Grant Robertson - Synopsys13:05:42

It works with our own tools but its an open platform so can work with any vendors tools which have APIs or other integration points

Nick Eggleston, IT Architect (open to offers)12:05:01

@patrick.debois256 are you listening to the talk as you respond to questions? How easy/difficult do you find this medium for getting all the questions queued for response?

Patrick Debois12:05:06

Listening to the talk works great to understand how people's question progress. It's torture at the same time listening to myself - euhs - struggling with words etc.. πŸ™€

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Duena Blomstrom, Psychological Safety Dashboard CEO, Author PeopleBeforeTech12:05:02

Nobody likes it, Patrick πŸ™‚ but you sound great

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Nick Eggleston, IT Architect (open to offers)12:05:33

I totally agree... Hearing myself is a huge distraction and the inner critic starts commenting...

Philipp BΓΆschen, TUI, DevOps Coach, (he/him)12:05:08

I'm definitely not looking forward to hear myself in 5 minutes 😬

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Nick Eggleston, IT Architect (open to offers)12:05:21

It's an opportunity to practice radical acceptance hehe

Ffion Jones (Partner, PeopleNotTech)12:05:24

It's good for business is a rarely a personal motivation - absolutely!

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Philip Day12:05:14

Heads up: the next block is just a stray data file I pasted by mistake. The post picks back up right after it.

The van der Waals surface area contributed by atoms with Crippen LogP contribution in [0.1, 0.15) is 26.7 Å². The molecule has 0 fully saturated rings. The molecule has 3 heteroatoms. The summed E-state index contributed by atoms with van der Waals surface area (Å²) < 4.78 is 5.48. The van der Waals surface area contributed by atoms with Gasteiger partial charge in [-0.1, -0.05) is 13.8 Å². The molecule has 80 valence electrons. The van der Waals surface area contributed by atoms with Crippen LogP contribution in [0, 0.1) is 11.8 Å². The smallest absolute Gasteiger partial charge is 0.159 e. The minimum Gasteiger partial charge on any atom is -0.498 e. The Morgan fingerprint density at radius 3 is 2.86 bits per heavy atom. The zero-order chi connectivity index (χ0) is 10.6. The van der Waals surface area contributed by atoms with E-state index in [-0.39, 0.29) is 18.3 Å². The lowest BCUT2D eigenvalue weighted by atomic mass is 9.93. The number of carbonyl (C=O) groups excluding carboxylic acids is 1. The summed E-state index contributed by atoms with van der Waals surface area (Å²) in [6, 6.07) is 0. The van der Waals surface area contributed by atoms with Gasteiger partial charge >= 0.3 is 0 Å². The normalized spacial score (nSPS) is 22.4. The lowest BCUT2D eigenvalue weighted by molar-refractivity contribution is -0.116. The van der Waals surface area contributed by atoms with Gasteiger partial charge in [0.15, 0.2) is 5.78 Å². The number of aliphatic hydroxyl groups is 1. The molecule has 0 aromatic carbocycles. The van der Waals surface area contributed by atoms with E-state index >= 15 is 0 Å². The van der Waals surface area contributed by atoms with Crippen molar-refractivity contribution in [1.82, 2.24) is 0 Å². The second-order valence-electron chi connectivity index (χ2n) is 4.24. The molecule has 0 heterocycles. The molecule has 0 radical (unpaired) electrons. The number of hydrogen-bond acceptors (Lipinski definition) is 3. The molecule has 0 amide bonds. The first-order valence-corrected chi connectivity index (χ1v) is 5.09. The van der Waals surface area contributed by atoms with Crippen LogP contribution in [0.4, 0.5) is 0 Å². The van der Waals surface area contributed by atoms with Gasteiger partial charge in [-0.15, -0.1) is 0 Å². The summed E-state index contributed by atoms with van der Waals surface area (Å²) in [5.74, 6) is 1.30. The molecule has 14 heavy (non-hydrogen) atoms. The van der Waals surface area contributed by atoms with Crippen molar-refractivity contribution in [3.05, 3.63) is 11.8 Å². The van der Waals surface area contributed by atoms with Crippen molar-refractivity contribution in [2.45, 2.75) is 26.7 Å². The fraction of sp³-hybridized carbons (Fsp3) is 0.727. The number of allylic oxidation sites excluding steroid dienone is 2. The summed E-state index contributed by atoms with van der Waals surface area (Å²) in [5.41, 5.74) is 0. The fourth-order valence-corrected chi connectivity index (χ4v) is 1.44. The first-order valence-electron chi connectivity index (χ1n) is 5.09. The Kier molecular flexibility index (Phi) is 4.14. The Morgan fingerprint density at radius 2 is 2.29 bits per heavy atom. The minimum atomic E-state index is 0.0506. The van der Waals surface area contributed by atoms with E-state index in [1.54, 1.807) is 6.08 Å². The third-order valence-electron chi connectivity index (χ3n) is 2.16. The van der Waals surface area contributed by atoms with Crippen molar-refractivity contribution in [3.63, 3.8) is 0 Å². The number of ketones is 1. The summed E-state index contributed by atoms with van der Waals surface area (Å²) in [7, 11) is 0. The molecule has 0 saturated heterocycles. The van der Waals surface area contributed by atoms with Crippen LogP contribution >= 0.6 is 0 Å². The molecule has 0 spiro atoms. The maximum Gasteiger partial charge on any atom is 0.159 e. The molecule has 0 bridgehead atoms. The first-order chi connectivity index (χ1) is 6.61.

Command and control is like sand - the harder you squeeze the more it slips out of your grip :thumbsup:

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Jeffrey Fredrick, Author-Agile Conversations12:05:52

I need a Star Wars emoji for an appropriate response

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Patrick Debois12:05:34

I'd love to hear your feedback to make this talk better - was it what you expected or did you miss something?

Nick Eggleston, IT Architect (open to offers)12:05:19

Personally, I like to hear stories from your experience that underscore each point - both the positive and negative... but something about the detailed real life story is captivating

Patrick Debois12:05:11

fair point - stories can be indeed powerfull - they also tend to expand in time πŸ™‚

Ffion Jones (Partner, PeopleNotTech)12:05:12

Would love to hear more on your view of psychological safety and it's importance here

Patrick Debois12:05:36

I'm still learning on that part @ffion - definitely intersting

Moira Cheng12:05:53

@patrick.debois256 I would love to know about experiences where organisations have all combinations of the DevOps team patterns, and how we can recognise it and understand if there is a natural evolution & devsecops maturity path in transitioning from one state to another. Is there an optimal devsecops team pattern/model to aspire to?